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    I agree that the Night Vision Goggles are a bit intense with TMY. My suggestions it to turn off the on goggle infrared light source and leave on the light gathering device (my individual testing showed that it can add negative density particularly to 400 speed film anyway albeit a small amount) and use an independent infrared light source bounced off of a wall to soften the intensity or use a wall mounted IR source behind a diffused globe on a foot switch behind the film (or both at the same time as I do). Remember that these IR devices were designed for field applications at night and not for film and darkroom applications. Seeing the red light means that a portion of the energy emitted is non-IR and is in fact harmful to film. You must test these parameters as you would a safe light to ascertain the specifics for your particular NVG. No sense wasting FB+F unnecessarily if you know what I mean.....

    Cheers!
     
  9. juan

    juan Subscriber

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    What developer are you using? I had the same problem with developing TMX by inspection in Pyrocat HD and Rodinal. When I tried divided D-23, however, I could see the image. I'm pretty sure the sulfite was washing out the magenta dye allowing the image to be seen. I ran out of TMX before really perfecting the technique, so YMMReallyV.
    juan
     
  10. Mike A

    Mike A Member

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  11. Michael Kadillak

    Michael Kadillak Member

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    The diffused globe that I use is the one that you find in college dorm rooms that are held in place with three side screws. You can find them at Wal Mart or you local hardware store for a couple bucks. I took a coat hanger and wrapped it around the side recesses and twisted a hanging hole with pliers to hang it on the wall.

    Hope this helps.

    Cheers!
     
  12. Will S

    Will S Member

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    Thanks for the replies all. It is good to know that I'm not going blind.

    I use Pyrocat-HD so the dye must be making it black. I'm not getting fogging, even though I was looking at them quite a bit and very close to the safelight.

    I'm switching to 8x10, so I'll just have to change films. I don't recall FP4+ having magenta dye... and there is always TriX.

    Thanks,

    Will
     
  13. Michael Kadillak

    Michael Kadillak Member

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    I went to Wal Mart and got the standard around 8" diffused globe for about $2 that reminds me of the round dorm room light covers with the three screws in the base of the ceiling light that hold them in place along the side recess. I wrapped a metal coat hanger along the side recess and with a piers made a hanging loop to cover the wall mounted 18 LED IR light source. Seems to cut the non-IR light out very effectively and I can activate it with a foot switch when I want a back illumination of the negative. Sure can't beat the price.

    Cheers!
     
  14. Michael Kadillak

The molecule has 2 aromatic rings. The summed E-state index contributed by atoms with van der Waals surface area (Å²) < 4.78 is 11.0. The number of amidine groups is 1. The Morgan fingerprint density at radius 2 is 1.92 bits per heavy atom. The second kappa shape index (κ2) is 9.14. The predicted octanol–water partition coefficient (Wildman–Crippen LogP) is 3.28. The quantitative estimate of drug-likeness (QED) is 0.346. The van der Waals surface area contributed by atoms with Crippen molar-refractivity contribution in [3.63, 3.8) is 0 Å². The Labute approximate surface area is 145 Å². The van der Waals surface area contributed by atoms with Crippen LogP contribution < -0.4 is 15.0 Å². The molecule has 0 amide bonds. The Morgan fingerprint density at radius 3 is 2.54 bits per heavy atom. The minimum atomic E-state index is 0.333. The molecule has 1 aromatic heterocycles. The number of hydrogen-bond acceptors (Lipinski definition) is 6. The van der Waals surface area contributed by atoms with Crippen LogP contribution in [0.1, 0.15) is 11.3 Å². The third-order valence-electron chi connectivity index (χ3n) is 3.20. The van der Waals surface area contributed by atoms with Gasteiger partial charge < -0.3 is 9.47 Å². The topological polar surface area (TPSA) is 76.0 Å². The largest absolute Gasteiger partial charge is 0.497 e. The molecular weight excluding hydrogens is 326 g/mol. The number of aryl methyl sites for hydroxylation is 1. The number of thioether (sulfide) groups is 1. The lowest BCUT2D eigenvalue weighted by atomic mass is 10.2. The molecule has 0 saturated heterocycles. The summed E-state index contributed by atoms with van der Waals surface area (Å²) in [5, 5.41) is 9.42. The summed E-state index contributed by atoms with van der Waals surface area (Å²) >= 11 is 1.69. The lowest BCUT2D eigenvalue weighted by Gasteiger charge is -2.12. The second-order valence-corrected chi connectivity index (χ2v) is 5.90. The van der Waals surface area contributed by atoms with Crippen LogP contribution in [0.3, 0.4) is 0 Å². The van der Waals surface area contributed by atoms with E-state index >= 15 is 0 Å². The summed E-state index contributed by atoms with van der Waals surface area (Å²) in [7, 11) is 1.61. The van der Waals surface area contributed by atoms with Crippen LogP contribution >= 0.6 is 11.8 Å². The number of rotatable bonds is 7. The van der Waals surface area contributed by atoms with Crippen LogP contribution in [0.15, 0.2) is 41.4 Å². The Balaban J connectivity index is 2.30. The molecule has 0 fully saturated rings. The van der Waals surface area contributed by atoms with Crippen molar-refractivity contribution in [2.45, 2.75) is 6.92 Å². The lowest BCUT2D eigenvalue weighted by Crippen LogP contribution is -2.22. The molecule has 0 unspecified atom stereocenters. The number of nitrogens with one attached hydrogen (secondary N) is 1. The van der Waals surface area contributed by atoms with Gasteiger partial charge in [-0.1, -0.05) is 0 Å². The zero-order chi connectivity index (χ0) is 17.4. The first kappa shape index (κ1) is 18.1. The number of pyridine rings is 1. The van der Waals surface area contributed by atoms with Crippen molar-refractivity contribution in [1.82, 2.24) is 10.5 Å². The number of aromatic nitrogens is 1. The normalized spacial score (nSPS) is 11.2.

Michael Kadillak Member

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    Sorry for the duplicate post. Somehow my computer must have had a hiccup and I thought the last one did not go through. My bad.
     
  15. Michael Kadillak

    Michael Kadillak Member

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    Unless you take an unexposed sheet and cover it with black tape BEFORE you view the sheet with the IR light source, process the film and measure the density difference with a densitometer you do not really know with certainty that you are not experiencing some film fogging. THe higher the ASA, the more susceptible the issue becomes. The only conclusion that one can honestly make is that the possible fogging is not aggregious enought to be descernable to the naked eye. Remember adding even 0.1 + units of BF+F is the sensitometric equal of using outdated film and and the longer printing times that go with them. I am not pushing the panic button here just attempting to raise the awareness of this issue in the pursuit of optimizing the results to the highest level possible. Cheers!
     
  16. Mike A

    Mike A Member

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    Thanks for the info Michael, I planned on doing some testing after my first session processing with IR and a high ASA film like TMY400.

    Mike
     
  17. colivet

    colivet Member

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    Ok. This is how I do it with Tmax and Pyrocat HD. I never had a safelight in the darkroom other than the Thomas for B&W paper. What I do use for developing by inspection is one of those safelights or maybe better called nightlights that plug right into the outlet and that is used for safety reasons when late at night for reason A or B you don't want to turn the light on.
    These are usually 4 watt leds that emit light in a very narrow spectrum, so I figured that that is good since the paper is sensitive to all colors. Narrow spectum should equal less exposure which should equal less or no fog. Follow me?

    To make the story short the little gadget works great for all films and well enough for Tmax 400. When I get bullet proof neatives on TMY I literally need to bring the film at almost touching distance from the light to discern anything and if I doo it will only be for a second or two. In that case wether I see an image or not, I know the neg has reached sufficient density for a good print on AZO. In all other cases I can discern the image formation thorugh the film pretty easily.

    One thing to have in mind is that you don't want to take a peek at 2 min if you now that full developement should occur at around 10 min, especially with 400 asa films. You know that.

    By the way, at one time I did get the 5x7 OC safelight and I thought that I could see better with my eyes closed. I sent it back for a refund and don't miss it.